Don’t say you weren’t warned. Ahead of the Nato summit in Brussels today, Donald Trump had spent the last two days tweeting about the iniquity of Nato and the trade deficits between the EU and his country. He had singled out Germany for not contributing enough to Nato’s defence budget, and three times mentioned a $151bn trade deficit figure with Europe.
Sure enough, at this morning’s opening breakfast, he came out all rhetorical guns blazing, and then posted a clip of himself with all rhetorical guns blazing on Twitter.
Bilateral Breakfast with NATO Secretary General in Brussels, Belgium... pic.twitter.com/l0EP3lzhCM
— Donald J. Trump (@realDonaldTrump) July 11, 2018
So – while Britain debates whether it is morally right to have a giant baby Trump blimp flying over his head as he visits Britain on Friday – Donald Trump is busying himself with blowing up the western alliance, and taking the Germans head on. If only Prime Minister May had a fraction of his chutzpah in her negotiations with Europe.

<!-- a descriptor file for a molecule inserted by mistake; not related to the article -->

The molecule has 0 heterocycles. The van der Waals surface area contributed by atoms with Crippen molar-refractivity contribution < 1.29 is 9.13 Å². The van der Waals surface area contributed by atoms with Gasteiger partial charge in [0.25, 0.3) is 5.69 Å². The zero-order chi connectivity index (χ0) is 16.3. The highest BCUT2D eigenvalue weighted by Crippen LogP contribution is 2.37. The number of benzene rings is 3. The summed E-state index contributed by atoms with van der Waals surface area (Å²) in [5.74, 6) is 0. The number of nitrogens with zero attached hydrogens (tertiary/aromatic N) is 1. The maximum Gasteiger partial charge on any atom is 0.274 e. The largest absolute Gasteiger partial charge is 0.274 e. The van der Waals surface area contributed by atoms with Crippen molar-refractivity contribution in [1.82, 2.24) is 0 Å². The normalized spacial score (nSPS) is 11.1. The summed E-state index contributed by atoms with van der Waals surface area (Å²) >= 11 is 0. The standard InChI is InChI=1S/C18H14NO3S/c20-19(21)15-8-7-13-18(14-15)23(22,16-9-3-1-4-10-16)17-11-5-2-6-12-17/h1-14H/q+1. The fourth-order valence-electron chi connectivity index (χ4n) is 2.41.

Everyone can gasp as much as they like, and mutter that this is not how diplomacy is done. The trouble is that, as so often with Trump, what he says is not just shocking and rude: it is indisputably true. Nato has taken America’s support for granted; Nato has demanded American protection and support often without supporting or protecting America. And in touching on Germany’s energy relationship with Russia, he has lit a fuse under perhaps the most explosive European issue there is.
‘We’re supposed to be guarding against Russia and Germany goes out and pays billions and billions of dollars a year to Russia…So we are supposed to protect you against Russia but they’re playing billions dollars to Russia, and I think that’s very inappropriate…Germany is totally controlled by Russia.’
Trump, who is of German descent, seems completely preoccupied with Germany’s misbehaviour on the international stage. And by pointing out the role of Gerhard Schröder, the former German chancellor, now chairman of the Russian energy giant Rosneft, Trump has highlighted the double game Germany has played with Russia and Europe in recent years. He’s also making it clear that his primary objections are not with Nato, per se, but with Germany and with defence payments. It’s going to be quite a summit.